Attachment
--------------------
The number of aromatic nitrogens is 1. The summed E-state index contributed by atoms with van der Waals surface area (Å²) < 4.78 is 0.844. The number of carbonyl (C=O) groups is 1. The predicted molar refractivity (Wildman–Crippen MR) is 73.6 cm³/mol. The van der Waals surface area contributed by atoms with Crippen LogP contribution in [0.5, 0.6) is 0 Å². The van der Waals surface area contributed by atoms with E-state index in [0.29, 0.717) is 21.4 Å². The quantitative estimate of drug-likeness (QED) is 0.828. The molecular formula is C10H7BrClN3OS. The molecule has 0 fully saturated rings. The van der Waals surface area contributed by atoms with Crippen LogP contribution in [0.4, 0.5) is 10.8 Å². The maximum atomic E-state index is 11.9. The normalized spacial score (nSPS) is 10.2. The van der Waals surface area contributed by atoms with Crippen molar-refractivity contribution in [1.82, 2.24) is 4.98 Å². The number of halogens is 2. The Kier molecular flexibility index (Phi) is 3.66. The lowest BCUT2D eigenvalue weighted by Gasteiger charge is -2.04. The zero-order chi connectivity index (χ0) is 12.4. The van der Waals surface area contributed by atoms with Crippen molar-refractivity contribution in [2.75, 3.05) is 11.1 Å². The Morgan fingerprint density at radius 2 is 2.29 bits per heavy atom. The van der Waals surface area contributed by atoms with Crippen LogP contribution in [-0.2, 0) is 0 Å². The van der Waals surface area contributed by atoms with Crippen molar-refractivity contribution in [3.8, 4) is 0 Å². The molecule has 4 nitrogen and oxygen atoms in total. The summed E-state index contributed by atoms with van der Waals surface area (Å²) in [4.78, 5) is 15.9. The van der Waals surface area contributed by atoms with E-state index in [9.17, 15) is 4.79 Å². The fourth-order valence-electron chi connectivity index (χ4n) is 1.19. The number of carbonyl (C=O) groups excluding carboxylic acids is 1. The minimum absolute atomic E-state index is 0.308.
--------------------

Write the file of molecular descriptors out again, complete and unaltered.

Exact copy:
The number of aromatic nitrogens is 1. The summed E-state index contributed by atoms with van der Waals surface area (Å²) < 4.78 is 0.844. The number of carbonyl (C=O) groups is 1. The predicted molar refractivity (Wildman–Crippen MR) is 73.6 cm³/mol. The van der Waals surface area contributed by atoms with Crippen LogP contribution in [0.5, 0.6) is 0 Å². The van der Waals surface area contributed by atoms with E-state index in [0.29, 0.717) is 21.4 Å². The quantitative estimate of drug-likeness (QED) is 0.828. The molecular formula is C10H7BrClN3OS. The molecule has 0 fully saturated rings. The van der Waals surface area contributed by atoms with Crippen LogP contribution in [0.4, 0.5) is 10.8 Å². The maximum atomic E-state index is 11.9. The normalized spacial score (nSPS) is 10.2. The van der Waals surface area contributed by atoms with Crippen molar-refractivity contribution in [1.82, 2.24) is 4.98 Å². The number of halogens is 2. The Kier molecular flexibility index (Phi) is 3.66. The lowest BCUT2D eigenvalue weighted by Gasteiger charge is -2.04. The zero-order chi connectivity index (χ0) is 12.4. The van der Waals surface area contributed by atoms with Crippen molar-refractivity contribution in [2.75, 3.05) is 11.1 Å². The Morgan fingerprint density at radius 2 is 2.29 bits per heavy atom. The van der Waals surface area contributed by atoms with Crippen LogP contribution in [-0.2, 0) is 0 Å². The van der Waals surface area contributed by atoms with Crippen molar-refractivity contribution in [3.8, 4) is 0 Å². The molecule has 4 nitrogen and oxygen atoms in total. The summed E-state index contributed by atoms with van der Waals surface area (Å²) in [4.78, 5) is 15.9. The van der Waals surface area contributed by atoms with E-state index in [9.17, 15) is 4.79 Å². The fourth-order valence-electron chi connectivity index (χ4n) is 1.19. The number of carbonyl (C=O) groups excluding carboxylic acids is 1. The minimum absolute atomic E-state index is 0.308.